Sometimes Carter Brey wishes he had not switched from violin to cello in middle school. There is, after all, so much more repertoire written for the smaller instrument, and he has always been attracted to strings in general, he explained.
Fortunately for his audiences and for the New York Philharmonic — where Brey has been principal cellist since 1996 — those regrets are fleeting. In the end, Brey has been “drawn to string instruments with lower frequencies.”
Brey will return to one of his favorite metropolitan area audiences on Sunday, March 10, to present a chamber concert with his frequent partner, pianist Benjamin Pasternack, whom Brey calls “a remarkable player.” Their appearance is part of the Polinger Artists of Excellence Concert Series — a series of chamber music events in its 47th season — at the Bender JCC of Greater Washington in Rockville.
“We do six concerts per season — three in the fall and three in the spring,” said Janet Getz, Bender’s director of music programs. “We present both established artists and a few up-and-coming ones each season.” The series tends to feature many artists “we’ve had in the past.”
The series has some 220 subscribers. “The venue – the Gildenhorn/Speisman Center for the Arts’ Kreeger Auditorium — is small and intimate, and there’s easier parking than at other places,” Getz said.
The series is named for Howard and Geraldine Polinger, who set up an endowment fund about 35 years ago to present music programs. “That enables us to bring in the artists and keep the ticket prices down,” said Getz. “Geraldine is still alive, in her 90s, and her children are still involved in funding the arts.”
In addition to high-caliber performers and low prices for the area, Getz said there’s a “congenial atmosphere” at concerts because audience members tend to return year after year. Polinger series audiences tend toward traditional programming — such as works by Bach, Mozart, Brahms, Schubert and Schumann, she added. Brey and Pasternack’s program is consistent with this trend; they will play Debussy’s Sonata in D Minor; Britten’s Sonata Op. 65, and Mendelssohn’s Sonata for cello and piano #2 in D Major, Op. 58.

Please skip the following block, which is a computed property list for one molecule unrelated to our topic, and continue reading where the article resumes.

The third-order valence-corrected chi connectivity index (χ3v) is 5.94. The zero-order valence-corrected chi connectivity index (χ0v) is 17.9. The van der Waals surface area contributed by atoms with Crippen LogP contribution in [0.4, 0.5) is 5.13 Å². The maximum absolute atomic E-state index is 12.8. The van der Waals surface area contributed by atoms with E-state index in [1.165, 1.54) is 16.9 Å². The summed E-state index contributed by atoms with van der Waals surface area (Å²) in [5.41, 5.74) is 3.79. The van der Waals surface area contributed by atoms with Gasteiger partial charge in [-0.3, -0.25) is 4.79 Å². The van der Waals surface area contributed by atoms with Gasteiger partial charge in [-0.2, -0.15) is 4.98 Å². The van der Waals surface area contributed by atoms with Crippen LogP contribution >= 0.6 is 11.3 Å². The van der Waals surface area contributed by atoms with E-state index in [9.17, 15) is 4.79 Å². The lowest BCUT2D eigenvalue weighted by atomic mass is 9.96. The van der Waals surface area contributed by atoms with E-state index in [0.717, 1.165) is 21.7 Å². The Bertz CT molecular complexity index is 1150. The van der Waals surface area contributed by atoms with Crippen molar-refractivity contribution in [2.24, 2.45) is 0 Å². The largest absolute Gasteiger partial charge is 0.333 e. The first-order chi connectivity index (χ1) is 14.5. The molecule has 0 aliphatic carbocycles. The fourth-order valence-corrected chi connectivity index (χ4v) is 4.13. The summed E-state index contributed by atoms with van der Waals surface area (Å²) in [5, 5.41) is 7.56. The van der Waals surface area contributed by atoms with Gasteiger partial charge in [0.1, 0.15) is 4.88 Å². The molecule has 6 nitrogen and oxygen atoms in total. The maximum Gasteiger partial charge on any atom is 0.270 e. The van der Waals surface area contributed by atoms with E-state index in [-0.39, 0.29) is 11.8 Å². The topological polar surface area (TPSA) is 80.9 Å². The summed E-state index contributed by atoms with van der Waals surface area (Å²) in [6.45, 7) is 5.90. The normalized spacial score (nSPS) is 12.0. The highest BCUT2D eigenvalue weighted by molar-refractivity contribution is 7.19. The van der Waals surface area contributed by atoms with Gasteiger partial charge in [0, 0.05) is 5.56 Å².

“The Debussy is a wonderful piece, very popular with cello players,” Brey said. “The Britten is new to me, and I’ve wanted to play it for decades. It represents my pushing myself to extend my repertory.” On the other hand, he said, “it’s been a long time” since he played the Mendelssohn, which he calls “lyrical and infectious.”
A faculty member of the Curtis Institute of Music, Brey was educated at the Peabody Institute and Yale University. He rose to international fame in 1981 as a prize winner in the Rostropovich International Cello Competition and received praise for subsequent appearances with Mstislav Rostropovich, a mentor, and the National Symphony Orchestra. “Rostropovich was very important in my life,” Brey said of the Russian master cellist and conductor.
As cellist for the New York Philharmonic String Quartet, which debuted in 2017, Brey performs throughout the United States. He has appeared as soloist with major symphony orchestras; collaborated with ensembles including the Tokyo, Emerson and Harlem string quartets, and performed and recorded with Christopher O’Riley, Garrick Ohlsson and violinist Leila Josefowicz.
Pasternack, who entered the Curtis Institute of Music at age 13, won the Grand Prize at the inaugural World Music Masters Piano Competition in 1989. After 14 years on Boston University’s piano faculty, he joined the Peabody Conservatory of Music faculty in 1997. He has performed as soloist, recitalist and chamber musician on four continents; he has appeared as soloist with many orchestras, including the Boston Symphony Orchestra and the Philadelphia Orchestra.
Ask Brey to name his favorite classical piece, and he initially gives the “common answer” — whatever he’s playing at the moment. Beyond that, it would be performing a Mozart concerto as part of the orchestra playing the cello part along with “a great pianist.” In second place would be a concerto by Schumann. “I love his dark passion,” Brey said.
A large part of the attraction for appearing frequently at the Bender JCC and in the area in general is the “sense the audience is passionately engaged in what you’re doing,” he said.
The Polinger Artists of Excellence Series concert featuring Carter Brey and Benjamin Pasternack will begin at 7:30 p.m. Sunday, March 10 at the Bender JCC of Greater Washington, 6125 Montrose Road, Rockville. Tickets are $46, $41 for seniors and $31 for patrons younger than 40. Call 301-881-0100 or visit www.benderjccgw.org.